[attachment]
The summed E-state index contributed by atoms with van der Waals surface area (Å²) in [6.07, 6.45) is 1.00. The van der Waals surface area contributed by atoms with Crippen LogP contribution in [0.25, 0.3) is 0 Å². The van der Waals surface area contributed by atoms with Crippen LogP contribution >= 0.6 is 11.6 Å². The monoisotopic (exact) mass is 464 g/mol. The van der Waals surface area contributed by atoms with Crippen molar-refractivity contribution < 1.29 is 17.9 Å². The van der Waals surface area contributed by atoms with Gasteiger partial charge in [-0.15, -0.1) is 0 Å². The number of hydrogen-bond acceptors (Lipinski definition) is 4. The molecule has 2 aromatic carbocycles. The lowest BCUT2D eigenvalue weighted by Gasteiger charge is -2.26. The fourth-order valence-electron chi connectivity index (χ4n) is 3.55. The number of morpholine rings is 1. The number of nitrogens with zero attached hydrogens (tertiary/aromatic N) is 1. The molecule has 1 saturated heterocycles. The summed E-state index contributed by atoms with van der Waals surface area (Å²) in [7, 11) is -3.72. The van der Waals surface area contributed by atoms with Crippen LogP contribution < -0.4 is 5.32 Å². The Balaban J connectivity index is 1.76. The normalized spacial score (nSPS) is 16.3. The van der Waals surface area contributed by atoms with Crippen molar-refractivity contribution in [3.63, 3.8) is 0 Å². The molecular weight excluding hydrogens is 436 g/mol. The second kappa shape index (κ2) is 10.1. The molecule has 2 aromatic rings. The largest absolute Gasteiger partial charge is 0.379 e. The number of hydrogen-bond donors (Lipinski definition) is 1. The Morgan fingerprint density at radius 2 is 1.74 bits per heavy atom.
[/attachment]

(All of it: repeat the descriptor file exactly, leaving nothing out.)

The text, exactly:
The summed E-state index contributed by atoms with van der Waals surface area (Å²) in [6.07, 6.45) is 1.00. The van der Waals surface area contributed by atoms with Crippen LogP contribution in [0.25, 0.3) is 0 Å². The van der Waals surface area contributed by atoms with Crippen LogP contribution >= 0.6 is 11.6 Å². The monoisotopic (exact) mass is 464 g/mol. The van der Waals surface area contributed by atoms with Crippen molar-refractivity contribution < 1.29 is 17.9 Å². The van der Waals surface area contributed by atoms with Gasteiger partial charge in [-0.15, -0.1) is 0 Å². The number of hydrogen-bond acceptors (Lipinski definition) is 4. The molecule has 2 aromatic carbocycles. The lowest BCUT2D eigenvalue weighted by Gasteiger charge is -2.26. The fourth-order valence-electron chi connectivity index (χ4n) is 3.55. The number of morpholine rings is 1. The number of nitrogens with zero attached hydrogens (tertiary/aromatic N) is 1. The molecule has 1 saturated heterocycles. The summed E-state index contributed by atoms with van der Waals surface area (Å²) in [7, 11) is -3.72. The van der Waals surface area contributed by atoms with Crippen LogP contribution < -0.4 is 5.32 Å². The Balaban J connectivity index is 1.76. The normalized spacial score (nSPS) is 16.3. The van der Waals surface area contributed by atoms with Crippen molar-refractivity contribution in [3.63, 3.8) is 0 Å². The molecular weight excluding hydrogens is 436 g/mol. The second kappa shape index (κ2) is 10.1. The molecule has 2 aromatic rings. The largest absolute Gasteiger partial charge is 0.379 e. The number of hydrogen-bond donors (Lipinski definition) is 1. The Morgan fingerprint density at radius 2 is 1.74 bits per heavy atom.